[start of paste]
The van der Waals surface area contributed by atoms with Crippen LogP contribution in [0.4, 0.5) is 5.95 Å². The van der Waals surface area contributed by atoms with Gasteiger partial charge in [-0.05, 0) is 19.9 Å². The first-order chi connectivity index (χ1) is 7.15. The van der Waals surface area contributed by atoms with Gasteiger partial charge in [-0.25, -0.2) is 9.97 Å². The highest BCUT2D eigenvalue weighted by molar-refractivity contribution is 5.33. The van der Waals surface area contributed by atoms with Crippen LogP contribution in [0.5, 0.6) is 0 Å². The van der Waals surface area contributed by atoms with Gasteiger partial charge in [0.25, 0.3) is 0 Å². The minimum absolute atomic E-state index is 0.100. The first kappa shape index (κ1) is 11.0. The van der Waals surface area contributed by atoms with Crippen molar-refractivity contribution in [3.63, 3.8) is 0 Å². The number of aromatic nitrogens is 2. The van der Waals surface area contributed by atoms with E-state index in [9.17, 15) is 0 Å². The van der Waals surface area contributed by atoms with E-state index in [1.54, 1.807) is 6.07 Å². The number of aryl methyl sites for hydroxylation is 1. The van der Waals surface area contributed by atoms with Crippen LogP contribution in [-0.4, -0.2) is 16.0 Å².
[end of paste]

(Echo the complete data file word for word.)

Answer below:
The van der Waals surface area contributed by atoms with Crippen LogP contribution in [0.4, 0.5) is 5.95 Å². The van der Waals surface area contributed by atoms with Gasteiger partial charge in [-0.05, 0) is 19.9 Å². The first-order chi connectivity index (χ1) is 7.15. The van der Waals surface area contributed by atoms with Gasteiger partial charge in [-0.25, -0.2) is 9.97 Å². The highest BCUT2D eigenvalue weighted by molar-refractivity contribution is 5.33. The van der Waals surface area contributed by atoms with Crippen LogP contribution in [0.5, 0.6) is 0 Å². The van der Waals surface area contributed by atoms with Gasteiger partial charge in [0.25, 0.3) is 0 Å². The minimum absolute atomic E-state index is 0.100. The first kappa shape index (κ1) is 11.0. The van der Waals surface area contributed by atoms with Crippen molar-refractivity contribution in [3.63, 3.8) is 0 Å². The number of aromatic nitrogens is 2. The van der Waals surface area contributed by atoms with E-state index in [9.17, 15) is 0 Å². The van der Waals surface area contributed by atoms with E-state index in [1.54, 1.807) is 6.07 Å². The number of aryl methyl sites for hydroxylation is 1. The van der Waals surface area contributed by atoms with Crippen LogP contribution in [-0.4, -0.2) is 16.0 Å².